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The High Society: How to Write a Review that Lets Everyone Know How Awesome You Are

Nathan T. Carter*, University of Georgia

A highly important part of the review process is to serve as a check and balance on the quality of scientific research and the veracity of the claims made by the investigators. But even more important to this venerated process is that everyone knows just how awesome and smart you are. So here is a list of things you can do to let editors and the authors of the paper you’re reviewing know just how much better you are than them.

  1. First, and perhaps most importantly, NEVER consider that the author might be a graduate student submitting their first paper, and just proceed to rip them a new one! Again, don’t mistake this for giving clear advice, because how could you do that when everyone is so much less intelligent than you? They probably wouldn’t even understand it. Punch down. Hard.
  2. Write a really, really long review. The more bullet points the better. Sub-bullet points and sub-sub-bullet points count double and triple (respectively)!
  3. Use the word “theorizing.” A lot. As in, “You need to do more theorizing about _____,” but don’t be specific. Everyone will be in awe that you really understand how to “theorize,” even if the comment doesn’t make sense!
  4. Are the authors using an advanced method?
  5. Make sure to point out every potential misstep the authors could have made and use a LOT of technical jargon so that the action editor thinks “I don’t want to deal with this,” and rejects it.
  6. Never give a clear path to how the authors could convince you it was done correctly. On the other hand, if someone does a classic ANOVA or regression, don’t even question it. We all know those assumptions are never really met anyway, right?
  7. Be sure to ask why they didn’t just do an ANOVA, t-test, regression, or correlational analysis. Who cares about modeling the data appropriately when it challenges you to learn something new?
  8. Suggest citing your own article even if the the outcome and/or proposed causal mechanisms aren’t the same at all. It’s even more effective if you act indignant about the fact that it was not cited.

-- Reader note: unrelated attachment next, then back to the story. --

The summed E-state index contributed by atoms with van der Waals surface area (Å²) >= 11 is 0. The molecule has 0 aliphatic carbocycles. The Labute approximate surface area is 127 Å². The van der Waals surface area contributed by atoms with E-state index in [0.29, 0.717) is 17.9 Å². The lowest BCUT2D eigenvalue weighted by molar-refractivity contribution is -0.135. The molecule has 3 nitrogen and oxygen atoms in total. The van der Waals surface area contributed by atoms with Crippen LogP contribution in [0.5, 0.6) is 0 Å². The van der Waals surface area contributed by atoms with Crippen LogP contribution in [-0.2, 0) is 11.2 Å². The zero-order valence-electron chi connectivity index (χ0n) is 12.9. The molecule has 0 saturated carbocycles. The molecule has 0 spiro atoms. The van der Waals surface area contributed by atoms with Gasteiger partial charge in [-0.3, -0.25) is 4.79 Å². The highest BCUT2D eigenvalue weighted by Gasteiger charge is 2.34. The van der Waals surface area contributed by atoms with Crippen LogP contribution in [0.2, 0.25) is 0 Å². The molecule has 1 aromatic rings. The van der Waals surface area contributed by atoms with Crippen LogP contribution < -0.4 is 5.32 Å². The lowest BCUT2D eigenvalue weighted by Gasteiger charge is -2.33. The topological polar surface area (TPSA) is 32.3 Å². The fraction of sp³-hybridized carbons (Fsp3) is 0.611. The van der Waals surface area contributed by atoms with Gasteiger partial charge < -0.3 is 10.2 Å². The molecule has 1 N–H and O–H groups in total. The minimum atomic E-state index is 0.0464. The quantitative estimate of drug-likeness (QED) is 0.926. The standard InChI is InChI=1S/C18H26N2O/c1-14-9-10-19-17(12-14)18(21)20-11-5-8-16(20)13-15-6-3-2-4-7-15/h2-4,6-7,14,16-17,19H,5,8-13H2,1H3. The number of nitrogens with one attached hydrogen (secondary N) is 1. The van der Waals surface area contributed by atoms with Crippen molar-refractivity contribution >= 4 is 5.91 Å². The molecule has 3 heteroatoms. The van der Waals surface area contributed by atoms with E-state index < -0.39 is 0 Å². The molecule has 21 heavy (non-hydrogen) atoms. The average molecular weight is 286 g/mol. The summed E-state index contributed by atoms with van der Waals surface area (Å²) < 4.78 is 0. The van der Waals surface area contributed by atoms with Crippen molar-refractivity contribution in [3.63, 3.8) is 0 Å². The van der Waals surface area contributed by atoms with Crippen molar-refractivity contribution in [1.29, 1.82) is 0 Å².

9. Be sure to recommend rejection to any study that does things differently than you would do it. Because there’s definitely always a “right” way to do things in science. Have a pet theory that your work is based on? Well, recommend rejection if the authors invoke a competing theory. Are there five different theories in the field and the authors only discuss two, leaving your fave out? Make a big deal about it and imply that the authors are dumb.
  10. Finally, and this is important, be sure to say things like “I may have missed it,” when you actually just didn’t read the article very carefully. Who has the time when you’re just so busy being brilliant?

To summarize, being difficult and unreasonable is perhaps the best way to signal competence. If you were understanding and helpful how would everyone know how dumb they are relative to you? How else are you supposed to make yourself feel superior? I hope these suggestions have been helpful and constructive. (Oh, and you could say that too when you’re clearly being a jerk in the rest of the review.)

Note

*All opinions are mine, and are not those of my colleagues or students, whom are much better people than I. Hate mail can be sent to my surprisingly still active email at carternt@yahoo.com or posted anonymously on various reddit forums (if you’re cool).

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